Discovering and identifying clients for photographers
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Discovering and identifying clients for photographers

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To accompany a discussion on finding and identifying possible clients for commercial photographers

To accompany a discussion on finding and identifying possible clients for commercial photographers

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  • 1. Discovering and Identifying Clients for Photographers If you don’t know them, they will never know you.
  • 2. Identify the work you do. What is it that you shoot? What is your passion in photography? Shooting what you love to shoot will be the most rewarding path.
  • 3. Now Create a List of Who would Use Your Photography? Important to identify who may use the work you do. Then creating the list of potential clients is becoming more clear.
  • 4. If you are a car shooter, what industries would use your work? If it is portraits, what industries or businesses use portraits? This is an overall listing of the types of clients that would use the type of photography you do. We need this list to move to more granular approaches.
  • 5. Now gather local magazines, “Book of Lists”, the library, Facebook, Twitter, and other forms of research to find SPECIFIC client possibilities Now we are getting into the nitty-gritty of it. Who in your area is doing work that your work would dovetail into nicely.
  • 6. What if there are no clients in your area who would use the work you do? (Typical problem in smaller markets with some genres of photography) Finding an area of comfort in the region you are working in is next. How far away can a client be for you to feel comfortable marketing to them?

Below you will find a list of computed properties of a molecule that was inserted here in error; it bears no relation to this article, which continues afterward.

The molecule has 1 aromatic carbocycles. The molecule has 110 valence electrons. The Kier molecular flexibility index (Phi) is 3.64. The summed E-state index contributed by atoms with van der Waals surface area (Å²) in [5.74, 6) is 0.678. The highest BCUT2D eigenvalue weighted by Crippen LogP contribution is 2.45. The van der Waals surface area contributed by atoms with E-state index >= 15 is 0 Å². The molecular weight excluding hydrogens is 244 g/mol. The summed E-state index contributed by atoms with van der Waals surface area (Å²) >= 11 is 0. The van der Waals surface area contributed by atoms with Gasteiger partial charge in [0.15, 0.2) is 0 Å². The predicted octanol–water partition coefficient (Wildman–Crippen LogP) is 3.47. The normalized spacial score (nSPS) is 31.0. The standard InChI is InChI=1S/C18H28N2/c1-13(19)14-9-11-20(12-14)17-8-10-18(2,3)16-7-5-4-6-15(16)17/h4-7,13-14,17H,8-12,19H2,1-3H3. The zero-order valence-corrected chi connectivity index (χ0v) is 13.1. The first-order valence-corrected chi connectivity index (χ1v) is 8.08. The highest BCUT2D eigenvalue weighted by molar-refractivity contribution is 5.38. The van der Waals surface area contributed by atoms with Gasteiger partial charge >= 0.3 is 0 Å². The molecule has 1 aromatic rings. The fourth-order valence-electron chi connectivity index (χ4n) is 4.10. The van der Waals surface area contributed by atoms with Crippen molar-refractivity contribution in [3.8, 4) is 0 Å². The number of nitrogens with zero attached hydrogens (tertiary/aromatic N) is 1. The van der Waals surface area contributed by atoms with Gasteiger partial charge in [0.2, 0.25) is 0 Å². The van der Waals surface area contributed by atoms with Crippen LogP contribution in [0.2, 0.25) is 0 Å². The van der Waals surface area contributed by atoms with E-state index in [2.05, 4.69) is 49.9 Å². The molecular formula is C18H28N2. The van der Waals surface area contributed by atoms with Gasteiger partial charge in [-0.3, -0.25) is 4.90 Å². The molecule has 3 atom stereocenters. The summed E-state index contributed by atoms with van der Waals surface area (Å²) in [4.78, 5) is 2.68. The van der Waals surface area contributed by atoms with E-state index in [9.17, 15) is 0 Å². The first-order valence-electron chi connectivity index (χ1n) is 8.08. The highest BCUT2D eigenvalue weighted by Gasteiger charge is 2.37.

• 7. Develop a plan for getting to the “list” and putting your work in front of the clients you have discovered and identified. Everyone has a comfort zone of what it takes to ‘cold call’ and ‘drop off’ and ‘show’ the work. If it keeps you from doing those things, it isn’t a comfort zone, it is a prison.
  • 8. Finding Resources to help you get the plan working. Facebook / Twitter Library / Research Art Annuals / Business Lists I am recommending Selina Maitreya’s Excellent Audio Program at this point. It will motivate and train you to see what needs to be done. See Lighting Essentials for more details.
  • 9. Work with Agencies and ‘Reps’ to get your work out. Or have an intern do the calling for you. Important to NEVER stop the marketing and promotion. Classic problem is that you market and get busy, and then too busy to market so eventually the work dries up and you have to market some more.
  • 10. Problem is that ‘Reps’ don’t generally take on beginners and startup photographers without a lot of incoming billing. An alternative is something like “Agency Access” which can help you market at many levels. From simply providing a targeted list to more hands-on marketing with you.
  • 11. Finding a good consultant like Selina is also a very important path you can take. Most of them are wonderful with working with emerging photographers Investing in a consultant is a win/win situation. It forces you to get better, and in the short – and long run – it forces you to become engaged with what you do… photography.
  • 12. Important tools for the photographer engaged in showing work to get assignments: ID / Drop Off Book / Website / “Leave Behinds” / Direct Mail There is much talk about how Social Media can be a ‘ticket’ to success. And maybe that is true to a point. But disregarding the established channels may be a huge mistake.
  • 13. Thanks for spending some time with me on the Discussion of Finding and Identifying Clients for Commercial Photographers. This Slide Show accompanied a live discussion on Vokle, August 8, 2010 by Don Giannatti www.lighting-essentials.com